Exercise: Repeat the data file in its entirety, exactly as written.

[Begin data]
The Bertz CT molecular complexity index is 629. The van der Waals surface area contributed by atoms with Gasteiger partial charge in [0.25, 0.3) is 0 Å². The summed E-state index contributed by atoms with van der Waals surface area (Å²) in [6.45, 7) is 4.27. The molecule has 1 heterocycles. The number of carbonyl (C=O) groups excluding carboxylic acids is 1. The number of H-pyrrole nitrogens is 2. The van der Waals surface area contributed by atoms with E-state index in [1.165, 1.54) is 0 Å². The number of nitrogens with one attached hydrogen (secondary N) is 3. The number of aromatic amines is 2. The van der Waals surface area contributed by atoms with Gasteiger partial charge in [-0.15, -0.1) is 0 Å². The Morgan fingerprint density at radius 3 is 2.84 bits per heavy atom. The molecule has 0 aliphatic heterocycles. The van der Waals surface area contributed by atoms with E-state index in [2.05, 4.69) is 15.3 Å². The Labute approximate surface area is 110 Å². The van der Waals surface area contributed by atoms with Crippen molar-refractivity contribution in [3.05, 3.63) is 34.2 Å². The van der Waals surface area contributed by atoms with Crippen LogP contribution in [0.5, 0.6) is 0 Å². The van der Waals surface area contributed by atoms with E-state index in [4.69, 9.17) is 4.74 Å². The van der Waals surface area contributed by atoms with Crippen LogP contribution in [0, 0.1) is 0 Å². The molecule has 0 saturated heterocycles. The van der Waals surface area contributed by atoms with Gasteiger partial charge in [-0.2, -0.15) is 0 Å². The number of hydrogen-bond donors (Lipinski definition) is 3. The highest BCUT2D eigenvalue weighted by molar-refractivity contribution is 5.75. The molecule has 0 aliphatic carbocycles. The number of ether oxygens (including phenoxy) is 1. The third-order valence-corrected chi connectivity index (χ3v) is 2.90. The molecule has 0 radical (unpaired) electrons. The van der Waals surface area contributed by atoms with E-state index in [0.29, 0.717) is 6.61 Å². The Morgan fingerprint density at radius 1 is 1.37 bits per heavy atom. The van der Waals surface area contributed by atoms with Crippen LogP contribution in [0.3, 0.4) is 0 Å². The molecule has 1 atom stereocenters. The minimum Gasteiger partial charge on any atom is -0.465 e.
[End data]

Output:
The Bertz CT molecular complexity index is 629. The van der Waals surface area contributed by atoms with Gasteiger partial charge in [0.25, 0.3) is 0 Å². The summed E-state index contributed by atoms with van der Waals surface area (Å²) in [6.45, 7) is 4.27. The molecule has 1 heterocycles. The number of carbonyl (C=O) groups excluding carboxylic acids is 1. The number of H-pyrrole nitrogens is 2. The van der Waals surface area contributed by atoms with E-state index in [1.165, 1.54) is 0 Å². The number of nitrogens with one attached hydrogen (secondary N) is 3. The number of aromatic amines is 2. The van der Waals surface area contributed by atoms with Gasteiger partial charge in [-0.15, -0.1) is 0 Å². The Morgan fingerprint density at radius 3 is 2.84 bits per heavy atom. The molecule has 0 aliphatic heterocycles. The van der Waals surface area contributed by atoms with E-state index in [2.05, 4.69) is 15.3 Å². The Labute approximate surface area is 110 Å². The van der Waals surface area contributed by atoms with Crippen molar-refractivity contribution in [3.05, 3.63) is 34.2 Å². The van der Waals surface area contributed by atoms with Crippen LogP contribution in [0.5, 0.6) is 0 Å². The van der Waals surface area contributed by atoms with E-state index in [4.69, 9.17) is 4.74 Å². The van der Waals surface area contributed by atoms with Crippen LogP contribution in [0, 0.1) is 0 Å². The molecule has 0 saturated heterocycles. The van der Waals surface area contributed by atoms with Gasteiger partial charge in [-0.2, -0.15) is 0 Å². The number of hydrogen-bond donors (Lipinski definition) is 3. The highest BCUT2D eigenvalue weighted by molar-refractivity contribution is 5.75. The molecule has 0 aliphatic carbocycles. The number of ether oxygens (including phenoxy) is 1. The third-order valence-corrected chi connectivity index (χ3v) is 2.90. The molecule has 0 radical (unpaired) electrons. The van der Waals surface area contributed by atoms with E-state index in [0.29, 0.717) is 6.61 Å². The Morgan fingerprint density at radius 1 is 1.37 bits per heavy atom. The van der Waals surface area contributed by atoms with Crippen LogP contribution in [0.3, 0.4) is 0 Å². The molecule has 1 atom stereocenters. The minimum Gasteiger partial charge on any atom is -0.465 e.